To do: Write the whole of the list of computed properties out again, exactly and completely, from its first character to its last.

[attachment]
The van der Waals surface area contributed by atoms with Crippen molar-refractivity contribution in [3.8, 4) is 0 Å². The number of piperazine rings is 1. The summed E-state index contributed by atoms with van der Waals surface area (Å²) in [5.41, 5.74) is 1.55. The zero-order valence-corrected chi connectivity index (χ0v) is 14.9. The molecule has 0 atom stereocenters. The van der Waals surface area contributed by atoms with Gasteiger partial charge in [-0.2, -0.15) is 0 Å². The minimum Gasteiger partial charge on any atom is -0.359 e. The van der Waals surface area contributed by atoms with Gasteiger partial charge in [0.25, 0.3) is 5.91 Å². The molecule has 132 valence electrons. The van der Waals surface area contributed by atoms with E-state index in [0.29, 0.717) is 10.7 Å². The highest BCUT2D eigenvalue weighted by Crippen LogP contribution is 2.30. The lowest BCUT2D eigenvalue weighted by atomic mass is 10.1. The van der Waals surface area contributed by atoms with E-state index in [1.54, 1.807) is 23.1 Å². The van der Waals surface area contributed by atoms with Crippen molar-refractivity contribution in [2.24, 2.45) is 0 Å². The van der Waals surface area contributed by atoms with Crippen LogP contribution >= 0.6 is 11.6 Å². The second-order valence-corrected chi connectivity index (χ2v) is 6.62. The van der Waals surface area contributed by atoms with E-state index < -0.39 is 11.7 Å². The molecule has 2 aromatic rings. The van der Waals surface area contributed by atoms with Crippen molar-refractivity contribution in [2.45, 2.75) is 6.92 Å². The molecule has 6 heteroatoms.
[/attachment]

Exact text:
The van der Waals surface area contributed by atoms with Crippen molar-refractivity contribution in [3.8, 4) is 0 Å². The number of piperazine rings is 1. The summed E-state index contributed by atoms with van der Waals surface area (Å²) in [5.41, 5.74) is 1.55. The zero-order valence-corrected chi connectivity index (χ0v) is 14.9. The molecule has 0 atom stereocenters. The van der Waals surface area contributed by atoms with Gasteiger partial charge in [-0.2, -0.15) is 0 Å². The minimum Gasteiger partial charge on any atom is -0.359 e. The van der Waals surface area contributed by atoms with Gasteiger partial charge in [0.25, 0.3) is 5.91 Å². The molecule has 132 valence electrons. The van der Waals surface area contributed by atoms with E-state index in [0.29, 0.717) is 10.7 Å². The highest BCUT2D eigenvalue weighted by Crippen LogP contribution is 2.30. The lowest BCUT2D eigenvalue weighted by atomic mass is 10.1. The van der Waals surface area contributed by atoms with E-state index in [1.54, 1.807) is 23.1 Å². The van der Waals surface area contributed by atoms with Crippen molar-refractivity contribution in [2.24, 2.45) is 0 Å². The van der Waals surface area contributed by atoms with Crippen LogP contribution >= 0.6 is 11.6 Å². The second-order valence-corrected chi connectivity index (χ2v) is 6.62. The van der Waals surface area contributed by atoms with E-state index < -0.39 is 11.7 Å². The molecule has 2 aromatic rings. The van der Waals surface area contributed by atoms with Crippen molar-refractivity contribution in [2.45, 2.75) is 6.92 Å². The molecule has 6 heteroatoms.